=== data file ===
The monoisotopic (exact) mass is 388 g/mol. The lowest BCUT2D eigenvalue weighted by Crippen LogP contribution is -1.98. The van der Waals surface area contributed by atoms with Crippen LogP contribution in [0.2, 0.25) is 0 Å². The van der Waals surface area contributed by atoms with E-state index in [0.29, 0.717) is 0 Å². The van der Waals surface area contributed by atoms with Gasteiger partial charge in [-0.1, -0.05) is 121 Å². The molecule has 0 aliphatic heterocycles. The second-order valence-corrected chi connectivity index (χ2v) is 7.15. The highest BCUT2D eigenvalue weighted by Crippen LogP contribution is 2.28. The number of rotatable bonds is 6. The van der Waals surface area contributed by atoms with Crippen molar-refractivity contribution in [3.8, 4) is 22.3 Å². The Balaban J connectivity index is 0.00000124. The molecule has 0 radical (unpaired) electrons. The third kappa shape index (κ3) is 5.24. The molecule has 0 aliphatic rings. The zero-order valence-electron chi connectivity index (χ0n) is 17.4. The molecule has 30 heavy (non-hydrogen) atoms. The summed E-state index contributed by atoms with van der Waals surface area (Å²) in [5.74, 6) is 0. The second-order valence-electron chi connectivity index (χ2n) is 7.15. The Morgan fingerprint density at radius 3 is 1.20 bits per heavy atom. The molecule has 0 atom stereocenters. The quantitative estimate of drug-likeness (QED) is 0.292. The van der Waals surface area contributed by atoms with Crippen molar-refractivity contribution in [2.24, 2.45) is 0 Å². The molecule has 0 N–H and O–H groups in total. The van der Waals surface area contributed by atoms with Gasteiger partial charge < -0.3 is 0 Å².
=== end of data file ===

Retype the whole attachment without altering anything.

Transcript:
The monoisotopic (exact) mass is 388 g/mol. The lowest BCUT2D eigenvalue weighted by Crippen LogP contribution is -1.98. The van der Waals surface area contributed by atoms with Crippen LogP contribution in [0.2, 0.25) is 0 Å². The van der Waals surface area contributed by atoms with E-state index in [0.29, 0.717) is 0 Å². The van der Waals surface area contributed by atoms with Gasteiger partial charge in [-0.1, -0.05) is 121 Å². The molecule has 0 aliphatic heterocycles. The second-order valence-corrected chi connectivity index (χ2v) is 7.15. The highest BCUT2D eigenvalue weighted by Crippen LogP contribution is 2.28. The number of rotatable bonds is 6. The van der Waals surface area contributed by atoms with Crippen molar-refractivity contribution in [3.8, 4) is 22.3 Å². The Balaban J connectivity index is 0.00000124. The molecule has 0 radical (unpaired) electrons. The third kappa shape index (κ3) is 5.24. The molecule has 0 aliphatic rings. The zero-order valence-electron chi connectivity index (χ0n) is 17.4. The molecule has 30 heavy (non-hydrogen) atoms. The summed E-state index contributed by atoms with van der Waals surface area (Å²) in [5.74, 6) is 0. The second-order valence-electron chi connectivity index (χ2n) is 7.15. The Morgan fingerprint density at radius 3 is 1.20 bits per heavy atom. The molecule has 0 atom stereocenters. The quantitative estimate of drug-likeness (QED) is 0.292. The van der Waals surface area contributed by atoms with Crippen molar-refractivity contribution in [2.24, 2.45) is 0 Å². The molecule has 0 N–H and O–H groups in total. The van der Waals surface area contributed by atoms with Gasteiger partial charge < -0.3 is 0 Å².